Public Announcements


    Ohio House Bill 439 – Representatives Dever & Ginter

    Ohio Bail Agents Association Response

    • OBAA is opposed to any use of a validated risk assessment tool or “black box” as a blanket mechanism to allow criminal defendants to leave jail for free.

    • There is a lack of definition of the “validated risk assessment tool.” There is no definition for any criteria for the tool; it is instead left up to the Criminal Sentencing Commission – which is a non-judicial arm. There is no codified definition, parameters for criteria, methods by which an entity or person could appeal, or requirements the process is open.

    • Risk assessment tools are incapable of factoring “failures to appear”– as the data is not available consistently county to county.

    • Risk assessment tools rely on information provided by the defendant – often incorrect or not the whole picture, bad information into the tool = bad result from the tool.

    • Police officers issue summons for offenses they see as nonviolent or not worthy of jail bed space immediately – risk assessment tools are disasters for police officers – often releasing an offender hours after an arrest.

    • The impact of the legislation limit judges’ discretion and practically eliminates money bail as an option for judges unless a person fails the risk assessment tool.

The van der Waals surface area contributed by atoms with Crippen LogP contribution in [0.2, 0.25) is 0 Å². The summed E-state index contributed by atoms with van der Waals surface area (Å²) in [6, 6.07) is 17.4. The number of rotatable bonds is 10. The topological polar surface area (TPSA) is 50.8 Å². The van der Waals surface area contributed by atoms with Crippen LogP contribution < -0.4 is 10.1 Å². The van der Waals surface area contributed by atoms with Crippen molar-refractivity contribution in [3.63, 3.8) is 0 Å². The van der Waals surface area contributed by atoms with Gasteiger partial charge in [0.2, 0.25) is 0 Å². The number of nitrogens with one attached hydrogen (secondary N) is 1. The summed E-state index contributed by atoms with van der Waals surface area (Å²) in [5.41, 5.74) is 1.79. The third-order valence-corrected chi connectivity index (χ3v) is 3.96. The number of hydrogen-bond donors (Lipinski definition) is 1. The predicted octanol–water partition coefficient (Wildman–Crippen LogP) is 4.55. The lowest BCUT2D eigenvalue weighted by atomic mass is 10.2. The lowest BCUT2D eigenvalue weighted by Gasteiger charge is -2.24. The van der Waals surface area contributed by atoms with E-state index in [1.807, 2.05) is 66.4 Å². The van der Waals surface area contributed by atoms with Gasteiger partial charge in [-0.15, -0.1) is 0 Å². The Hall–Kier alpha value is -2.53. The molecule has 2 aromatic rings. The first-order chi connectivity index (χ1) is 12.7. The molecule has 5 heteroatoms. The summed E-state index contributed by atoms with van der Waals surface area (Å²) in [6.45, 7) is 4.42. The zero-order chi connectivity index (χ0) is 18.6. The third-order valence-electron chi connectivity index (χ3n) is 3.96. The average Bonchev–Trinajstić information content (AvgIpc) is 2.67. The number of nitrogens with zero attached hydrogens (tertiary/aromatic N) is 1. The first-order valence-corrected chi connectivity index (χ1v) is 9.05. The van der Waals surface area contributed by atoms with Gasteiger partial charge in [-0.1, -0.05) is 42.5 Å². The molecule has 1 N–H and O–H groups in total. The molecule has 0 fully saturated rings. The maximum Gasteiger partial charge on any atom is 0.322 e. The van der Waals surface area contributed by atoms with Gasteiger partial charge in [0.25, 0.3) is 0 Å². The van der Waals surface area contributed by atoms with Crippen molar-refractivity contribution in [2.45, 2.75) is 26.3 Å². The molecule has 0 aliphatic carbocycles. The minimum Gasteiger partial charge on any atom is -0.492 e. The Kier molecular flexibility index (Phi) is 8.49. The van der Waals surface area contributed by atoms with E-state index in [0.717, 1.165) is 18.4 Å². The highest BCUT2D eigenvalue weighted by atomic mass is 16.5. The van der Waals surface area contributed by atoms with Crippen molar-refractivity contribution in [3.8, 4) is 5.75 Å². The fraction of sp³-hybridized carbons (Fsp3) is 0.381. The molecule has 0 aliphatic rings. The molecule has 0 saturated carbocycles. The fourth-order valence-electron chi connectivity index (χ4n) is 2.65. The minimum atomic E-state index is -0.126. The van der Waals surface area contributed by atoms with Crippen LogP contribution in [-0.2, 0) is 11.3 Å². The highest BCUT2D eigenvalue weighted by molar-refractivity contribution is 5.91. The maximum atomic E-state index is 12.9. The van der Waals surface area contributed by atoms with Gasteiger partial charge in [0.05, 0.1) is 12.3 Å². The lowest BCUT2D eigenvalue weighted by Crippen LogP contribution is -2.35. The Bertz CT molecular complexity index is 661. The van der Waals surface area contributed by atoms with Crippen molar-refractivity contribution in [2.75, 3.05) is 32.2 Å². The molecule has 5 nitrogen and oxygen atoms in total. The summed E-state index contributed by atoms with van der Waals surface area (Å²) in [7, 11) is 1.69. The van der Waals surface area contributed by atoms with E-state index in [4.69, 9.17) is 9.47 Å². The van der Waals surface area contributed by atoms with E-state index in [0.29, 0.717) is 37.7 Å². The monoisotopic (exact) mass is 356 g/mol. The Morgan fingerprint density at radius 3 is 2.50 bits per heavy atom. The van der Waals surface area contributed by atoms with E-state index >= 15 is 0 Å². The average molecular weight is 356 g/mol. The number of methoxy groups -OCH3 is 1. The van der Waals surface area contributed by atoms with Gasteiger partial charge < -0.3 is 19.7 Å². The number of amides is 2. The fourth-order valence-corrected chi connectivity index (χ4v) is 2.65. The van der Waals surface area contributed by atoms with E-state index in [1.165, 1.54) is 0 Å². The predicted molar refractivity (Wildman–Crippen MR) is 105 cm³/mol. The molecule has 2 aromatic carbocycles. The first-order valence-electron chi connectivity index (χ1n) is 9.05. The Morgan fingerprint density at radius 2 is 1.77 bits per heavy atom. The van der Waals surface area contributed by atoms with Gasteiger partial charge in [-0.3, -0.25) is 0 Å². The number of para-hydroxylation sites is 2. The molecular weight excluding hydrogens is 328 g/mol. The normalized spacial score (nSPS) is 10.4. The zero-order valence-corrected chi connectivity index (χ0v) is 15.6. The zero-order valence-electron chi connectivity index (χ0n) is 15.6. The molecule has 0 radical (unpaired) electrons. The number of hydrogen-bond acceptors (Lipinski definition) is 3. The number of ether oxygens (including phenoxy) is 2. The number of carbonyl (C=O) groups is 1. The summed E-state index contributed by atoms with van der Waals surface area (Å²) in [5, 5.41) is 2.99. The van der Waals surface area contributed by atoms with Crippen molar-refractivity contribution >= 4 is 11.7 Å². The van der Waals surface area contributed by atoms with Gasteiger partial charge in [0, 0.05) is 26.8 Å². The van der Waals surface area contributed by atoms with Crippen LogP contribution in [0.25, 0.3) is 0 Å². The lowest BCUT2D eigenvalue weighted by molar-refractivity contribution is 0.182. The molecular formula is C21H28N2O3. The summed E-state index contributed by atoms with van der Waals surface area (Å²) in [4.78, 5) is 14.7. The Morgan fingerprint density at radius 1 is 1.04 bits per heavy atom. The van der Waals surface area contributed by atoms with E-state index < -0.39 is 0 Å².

• The legislation eliminates bond schedules – the practical impact is crowded jails and inability for those who can post bond to do so. Bond schedules are mandated monetary amounts for release when judges aren’t available to set bond (i.e. Friday night). The bond schedule is eliminated and replaced with a “validated risk assessment tool.”

    • The costs to implement H.B. 439 are unknown and would likely be very expensive. According to the LSC fiscal analysis, “common pleas, municipal, and county courts generally will incur significant annual costs..”

    • Counties currently input “failures to appear” or “FTA” data into their own county databases. This data is not automatically stored or inputted into Ohio LEADS – this problem exists today as information is not widely accessible. Decisions are best made with all information available – a risk assessment tool would only exacerbate this existing issue.

    • H.B. 439 specifically prohibits excessive bail designed to detain the accused – this is a redundant provision as it is already in both the United States and Ohio Constitution. Black box algorithms are not solutions to excessive bail.

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